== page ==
Some Original Warther Pocket Knives
Designed by Mooney Warther to get the Perfect Feel and Balance
Today's 1963 Model
David Warther's New Line of Warther Pocket Knives
Keeping True to Mooney's Original Design
Bringing Warther Pocket Knives Back to Life
I have been working hard this past year to develop the tooling and the workshop to start making the Warther pocket knife again after nearly a decade of pocket knife silence following my brother Dale's death. To understand my purpose in giving new life to the Warther pocket knife one needs to know the background of the knife and of the people involved with it.
Knife making and carving have been two recurring interests in the Warther family. My great-great grandfather was a wood carver in Thun, Switzerland in the early and mid 1800's. My grandfather, Ernest Mooney Warther, started carving as a child in the late 1800's and began making knives in 1902 at age 17 in Dover, Ohio. He would create fine carvings and he would craft quality knives throughout his long life.
Knife making was an important aspect of grandpa's life. His lifetime of carving work and the resulting museum in Dover, Ohio overshadowed his love of knife making but oddly enough it was from unusual circumstances relating to his knives, starting in the 1920's, that his carvings gained notoriety and eventually fame. It was also through the sale of knives that the museum in hometown Dover became financially stable. Knives, very simply, payed the bills.
Grandpa made his first pocket knife in 1905 and would make exactly 500 in his lifetime. Dad started making knives when he was 12 and when he was just a young man coming out of WW II he started making knives for a living. Dad's mission, his life's work, was to develop the museum of grandpa's carvings and soon enough he found that knife making was a viable financial engine to keep the museum growing and prospering. The knife factory focused on kitchen knives but dad continued making the Warther pocket knife as well. Knives were continuing to pay the bills.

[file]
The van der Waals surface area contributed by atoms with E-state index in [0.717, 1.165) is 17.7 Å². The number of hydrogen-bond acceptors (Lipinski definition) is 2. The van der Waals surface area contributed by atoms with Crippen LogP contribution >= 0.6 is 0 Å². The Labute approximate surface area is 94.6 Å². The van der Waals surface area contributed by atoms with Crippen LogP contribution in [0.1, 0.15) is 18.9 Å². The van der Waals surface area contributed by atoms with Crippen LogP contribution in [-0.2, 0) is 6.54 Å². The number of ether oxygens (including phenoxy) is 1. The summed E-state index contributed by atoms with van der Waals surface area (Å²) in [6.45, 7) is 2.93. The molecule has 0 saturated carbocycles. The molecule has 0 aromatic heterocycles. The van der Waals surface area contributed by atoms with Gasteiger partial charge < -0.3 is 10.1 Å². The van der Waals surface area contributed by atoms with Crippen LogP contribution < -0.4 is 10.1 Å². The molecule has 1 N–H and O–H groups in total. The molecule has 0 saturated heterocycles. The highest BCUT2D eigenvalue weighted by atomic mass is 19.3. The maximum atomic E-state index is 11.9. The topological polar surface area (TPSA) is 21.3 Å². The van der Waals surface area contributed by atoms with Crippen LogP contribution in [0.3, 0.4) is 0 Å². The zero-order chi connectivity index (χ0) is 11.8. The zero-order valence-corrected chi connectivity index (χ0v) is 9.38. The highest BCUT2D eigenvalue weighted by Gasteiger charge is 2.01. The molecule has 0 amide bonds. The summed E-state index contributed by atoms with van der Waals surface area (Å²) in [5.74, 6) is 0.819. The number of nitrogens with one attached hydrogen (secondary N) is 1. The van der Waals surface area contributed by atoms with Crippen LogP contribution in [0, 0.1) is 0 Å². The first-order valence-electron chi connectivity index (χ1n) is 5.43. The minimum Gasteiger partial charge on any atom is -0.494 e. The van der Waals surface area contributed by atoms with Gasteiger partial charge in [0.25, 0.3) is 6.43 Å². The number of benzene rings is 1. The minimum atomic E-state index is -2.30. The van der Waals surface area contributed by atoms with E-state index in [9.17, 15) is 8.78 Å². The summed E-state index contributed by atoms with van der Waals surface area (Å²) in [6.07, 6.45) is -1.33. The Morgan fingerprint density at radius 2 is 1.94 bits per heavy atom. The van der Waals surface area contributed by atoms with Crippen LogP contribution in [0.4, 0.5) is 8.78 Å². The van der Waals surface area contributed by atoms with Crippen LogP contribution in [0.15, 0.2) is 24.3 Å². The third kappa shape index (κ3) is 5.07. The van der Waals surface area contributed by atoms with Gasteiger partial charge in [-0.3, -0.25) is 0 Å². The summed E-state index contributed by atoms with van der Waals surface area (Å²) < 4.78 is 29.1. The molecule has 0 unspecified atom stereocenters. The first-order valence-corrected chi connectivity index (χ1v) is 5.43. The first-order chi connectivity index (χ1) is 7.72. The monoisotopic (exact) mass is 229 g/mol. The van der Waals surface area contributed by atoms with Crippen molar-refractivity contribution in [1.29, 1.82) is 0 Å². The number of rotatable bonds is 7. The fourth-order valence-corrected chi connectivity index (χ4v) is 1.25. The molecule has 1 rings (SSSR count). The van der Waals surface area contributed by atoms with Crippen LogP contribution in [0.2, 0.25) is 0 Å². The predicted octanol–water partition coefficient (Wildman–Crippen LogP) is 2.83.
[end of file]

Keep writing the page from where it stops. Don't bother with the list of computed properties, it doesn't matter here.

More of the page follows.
My older brother Dale was a natural blade smith. His interest was in making specialty knives that included the Warther pocket knife. Knives were his passion and his livelihood and with his passing in 2010 there has been this short break in the pocket knife lineage that I am now reviving.
My life's work has been in the carving of the history of ships in miniature and in solid ivory. The museum of my work opened in 2013 near Sugarcreek, Ohio. Warther kitchen knives, sold in our museum gift shop, help pay the bills that keep our museum open so we can fulfill our mission of serving the visiting public as an educational and inspirational exhibit.
The Warther pocket knife is being brought back with the same passion Dale, dad and grandpa had in providing a quality knife from the House of Warther. Giving new life to the Warther knife is meaningful to me since we have been making these knives in our family since 1905. In keeping with the history of the knife, the proceeds from the Warther pocket knife provide direct income for our non-profit museum that is open for the benefit of the visiting public. Knives continue to pay the bills.
David Warther II
Dover, Ohio USA